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The Mystery Of Princess Louise

Queen Victoria’s radical daughter

Illustration by Fran Pulido of two books that look like open books next to a microphone.

While I was working on my biographies of the artists Lizzie Siddal and Kate Perugini, one name kept appearing in my research: Princess Louise. I wondered why a princess kept showing up at artists’ studio parties. Because she was a part of this bohemian world, rather than a patron, I assumed she was a foreign princess, so I was amazed to discover she was one of Queen Victoria and Prince Albert’s daughters, and a professional sculptor. The desire to know more about this fascinating woman soon developed into the desire to write about her. There was a biography, published in the nineteen eighties, but it did not contain stories that I, even in early research, had already encountered.

These included rumours – gleaned from personal letters, diaries and newspaper articles dating back to Louise’s own lifetime – of an illegitimate baby and love affairs. More research brought out suggestions that her husband, the Marquis of Lorne, was homosexual (something that, sadly, seems still to be considered ‘shameful’ and something to be kept secret by the keepers of relevant archives); and that her lovers included her brother-in-law; one of her artist’s models (an Indigenous Canadian, which caused great gossip at the time); and her brother’s tutor. Her long-term lover was her sculpting tutor Joseph Edgar Boehm (whom, it was rumoured as far back as 1890, the year of his death, died making love to her in his studio). In addition to these more salacious rumours, Louise was politically active and radical in her politics, openly speaking out against her mother in public.

When I was commissioned to write her biography, I was told by two more experienced authors that they had both tried to write about her and given up. One warned me, ‘You will come up against a brick wall’. I did. In fact I came across whole fortresses of brick walls, but this made me even more eager to tell the story of this much-maligned woman. My first point of call was the Royal Archives at Windsor. I had two good referees and two critically acclaimed biographies under my belt, yet several months after my application, I had not received a response. My three-year deadline was already in jeopardy. After eight months, and a personal plea from one of my referees (who worked for the Royal Household), I received a reply. I was welcome to visit the archives. It seemed positive, until the final sentence: ‘Princess Louise’s files are closed’. I could visit the archives, but I would not be allowed to research the subject of my biography.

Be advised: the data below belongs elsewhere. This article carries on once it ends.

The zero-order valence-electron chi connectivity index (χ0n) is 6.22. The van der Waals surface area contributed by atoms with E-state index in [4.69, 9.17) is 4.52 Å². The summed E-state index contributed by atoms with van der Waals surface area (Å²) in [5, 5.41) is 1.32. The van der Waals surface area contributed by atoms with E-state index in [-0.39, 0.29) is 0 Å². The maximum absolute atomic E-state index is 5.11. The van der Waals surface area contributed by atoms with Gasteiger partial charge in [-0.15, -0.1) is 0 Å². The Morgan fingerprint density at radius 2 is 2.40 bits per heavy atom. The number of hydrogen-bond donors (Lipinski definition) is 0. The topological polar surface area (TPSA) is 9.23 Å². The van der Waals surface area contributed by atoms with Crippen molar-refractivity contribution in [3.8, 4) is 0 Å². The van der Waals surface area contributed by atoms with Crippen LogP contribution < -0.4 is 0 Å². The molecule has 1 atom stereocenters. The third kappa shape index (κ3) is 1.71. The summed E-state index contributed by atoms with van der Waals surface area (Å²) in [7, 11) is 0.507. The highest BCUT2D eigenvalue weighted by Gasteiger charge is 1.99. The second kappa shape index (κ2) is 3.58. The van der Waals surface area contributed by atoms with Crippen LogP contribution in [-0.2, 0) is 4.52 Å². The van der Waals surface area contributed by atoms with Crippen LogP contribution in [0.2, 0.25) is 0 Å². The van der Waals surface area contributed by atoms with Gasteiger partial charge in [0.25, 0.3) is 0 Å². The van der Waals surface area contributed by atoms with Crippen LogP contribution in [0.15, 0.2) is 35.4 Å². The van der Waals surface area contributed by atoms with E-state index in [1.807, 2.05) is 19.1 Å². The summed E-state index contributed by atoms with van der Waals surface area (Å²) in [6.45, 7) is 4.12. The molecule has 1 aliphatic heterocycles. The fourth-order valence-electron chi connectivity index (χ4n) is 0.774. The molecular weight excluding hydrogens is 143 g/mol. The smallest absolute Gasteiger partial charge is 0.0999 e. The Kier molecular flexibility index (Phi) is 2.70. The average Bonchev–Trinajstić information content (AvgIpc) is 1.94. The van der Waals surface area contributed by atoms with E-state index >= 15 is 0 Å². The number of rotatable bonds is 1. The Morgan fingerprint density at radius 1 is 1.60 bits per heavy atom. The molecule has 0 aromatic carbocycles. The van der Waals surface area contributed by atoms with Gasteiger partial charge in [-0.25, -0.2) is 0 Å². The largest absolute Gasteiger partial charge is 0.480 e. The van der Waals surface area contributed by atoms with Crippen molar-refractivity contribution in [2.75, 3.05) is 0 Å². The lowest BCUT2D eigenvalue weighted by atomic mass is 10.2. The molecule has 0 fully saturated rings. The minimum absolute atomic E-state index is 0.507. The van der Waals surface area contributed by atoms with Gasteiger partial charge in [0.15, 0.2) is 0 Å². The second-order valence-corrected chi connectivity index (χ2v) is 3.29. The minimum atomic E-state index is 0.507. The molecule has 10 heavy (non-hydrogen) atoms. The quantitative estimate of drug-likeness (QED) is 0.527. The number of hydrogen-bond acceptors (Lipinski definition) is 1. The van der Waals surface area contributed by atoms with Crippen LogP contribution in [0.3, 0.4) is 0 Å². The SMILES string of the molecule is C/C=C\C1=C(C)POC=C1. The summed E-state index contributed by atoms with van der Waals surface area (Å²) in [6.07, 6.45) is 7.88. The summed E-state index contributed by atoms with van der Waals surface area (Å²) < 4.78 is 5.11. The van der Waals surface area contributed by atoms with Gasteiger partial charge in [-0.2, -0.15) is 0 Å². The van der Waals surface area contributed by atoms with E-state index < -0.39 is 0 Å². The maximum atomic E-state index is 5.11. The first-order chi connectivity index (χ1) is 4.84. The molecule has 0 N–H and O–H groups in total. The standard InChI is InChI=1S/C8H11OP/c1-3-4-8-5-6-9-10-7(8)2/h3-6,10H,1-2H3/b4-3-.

Princess Louise’s husband, the Marquis of Lorne, was later the 9th Duke of Argyll, so I contacted the archives at Inveraray Castle. I was told the archives would be closed for a year. A year later, I tried again. I was told I could not yet visit. In what turned into six years of writing the book, I was not permitted to enter the archives at Inveraray; all my later requests simply went unanswered.

As Louise and Lorne lived in Canada for several years, where Lorne was Governor General, I flew to Ottawa. There, the archivists could not have been more helpful, but when I was researching at Rideau Hall (where the couple lived), the archivist told me of her irritation: ‘I don’t know what has gone on,’ she said ‘but so many of the files I have a record of aren’t there! I keep finding the items gone and in their place is a card with “Windsor” written on it. Does that mean anything to you?’ At some point, someone has gone through the archives in Canada, removed almost all primary sources concerned with Princess Louise and sent them to the Royal Archives. That seemed a strangely zealous activity.

I managed to track down descendants of a baby who was adopted in the eighteen sixties by the son of Queen Victoria’s gynaecologist. This baby, brought up as Henry Locock, told his own children he was Princess Louise’s illegitimate son. It was a story of which I was initially sceptical, but as my research continued, I found myself convinced by the family’s claim. For over twenty years, their own research efforts had been thwarted. They had fought two court cases in which they had applied for the right to have DNA work done to prove Henry Locock was descended from Queen Victoria. This right was denied, twice. After the second time, the Locock family was told they would not be permitted to try again.